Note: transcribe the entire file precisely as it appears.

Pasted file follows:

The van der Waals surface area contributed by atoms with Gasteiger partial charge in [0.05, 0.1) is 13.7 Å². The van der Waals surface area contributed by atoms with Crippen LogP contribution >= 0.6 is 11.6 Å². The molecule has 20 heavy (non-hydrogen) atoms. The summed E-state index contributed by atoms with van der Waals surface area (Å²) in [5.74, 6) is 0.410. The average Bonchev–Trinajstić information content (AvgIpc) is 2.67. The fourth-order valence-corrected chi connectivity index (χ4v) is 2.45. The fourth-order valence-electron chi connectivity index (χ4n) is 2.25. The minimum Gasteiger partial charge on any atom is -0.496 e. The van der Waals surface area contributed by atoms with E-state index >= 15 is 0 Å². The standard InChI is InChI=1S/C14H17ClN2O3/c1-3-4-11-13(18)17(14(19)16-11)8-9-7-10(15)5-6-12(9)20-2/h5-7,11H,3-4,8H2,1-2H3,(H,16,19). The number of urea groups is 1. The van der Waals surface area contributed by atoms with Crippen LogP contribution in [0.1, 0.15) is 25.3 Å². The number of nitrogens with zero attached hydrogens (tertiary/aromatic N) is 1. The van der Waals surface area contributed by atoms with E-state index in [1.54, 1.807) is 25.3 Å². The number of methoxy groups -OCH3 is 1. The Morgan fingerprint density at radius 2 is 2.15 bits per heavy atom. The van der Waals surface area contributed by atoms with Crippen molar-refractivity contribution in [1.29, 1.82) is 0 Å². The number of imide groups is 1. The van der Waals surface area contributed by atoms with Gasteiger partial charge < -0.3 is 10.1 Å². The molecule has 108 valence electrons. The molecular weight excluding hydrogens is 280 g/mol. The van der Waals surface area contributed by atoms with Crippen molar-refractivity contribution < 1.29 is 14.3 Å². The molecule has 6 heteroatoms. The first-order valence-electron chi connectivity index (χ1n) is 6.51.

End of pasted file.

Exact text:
The van der Waals surface area contributed by atoms with Gasteiger partial charge in [0.05, 0.1) is 13.7 Å². The van der Waals surface area contributed by atoms with Crippen LogP contribution >= 0.6 is 11.6 Å². The molecule has 20 heavy (non-hydrogen) atoms. The summed E-state index contributed by atoms with van der Waals surface area (Å²) in [5.74, 6) is 0.410. The average Bonchev–Trinajstić information content (AvgIpc) is 2.67. The fourth-order valence-corrected chi connectivity index (χ4v) is 2.45. The fourth-order valence-electron chi connectivity index (χ4n) is 2.25. The minimum Gasteiger partial charge on any atom is -0.496 e. The van der Waals surface area contributed by atoms with E-state index >= 15 is 0 Å². The standard InChI is InChI=1S/C14H17ClN2O3/c1-3-4-11-13(18)17(14(19)16-11)8-9-7-10(15)5-6-12(9)20-2/h5-7,11H,3-4,8H2,1-2H3,(H,16,19). The number of urea groups is 1. The van der Waals surface area contributed by atoms with Crippen LogP contribution in [0.1, 0.15) is 25.3 Å². The number of nitrogens with zero attached hydrogens (tertiary/aromatic N) is 1. The van der Waals surface area contributed by atoms with E-state index in [1.54, 1.807) is 25.3 Å². The number of methoxy groups -OCH3 is 1. The Morgan fingerprint density at radius 2 is 2.15 bits per heavy atom. The van der Waals surface area contributed by atoms with Crippen molar-refractivity contribution in [1.29, 1.82) is 0 Å². The number of imide groups is 1. The van der Waals surface area contributed by atoms with Gasteiger partial charge < -0.3 is 10.1 Å². The molecule has 108 valence electrons. The molecular weight excluding hydrogens is 280 g/mol. The van der Waals surface area contributed by atoms with Crippen molar-refractivity contribution < 1.29 is 14.3 Å². The molecule has 6 heteroatoms. The first-order valence-electron chi connectivity index (χ1n) is 6.51.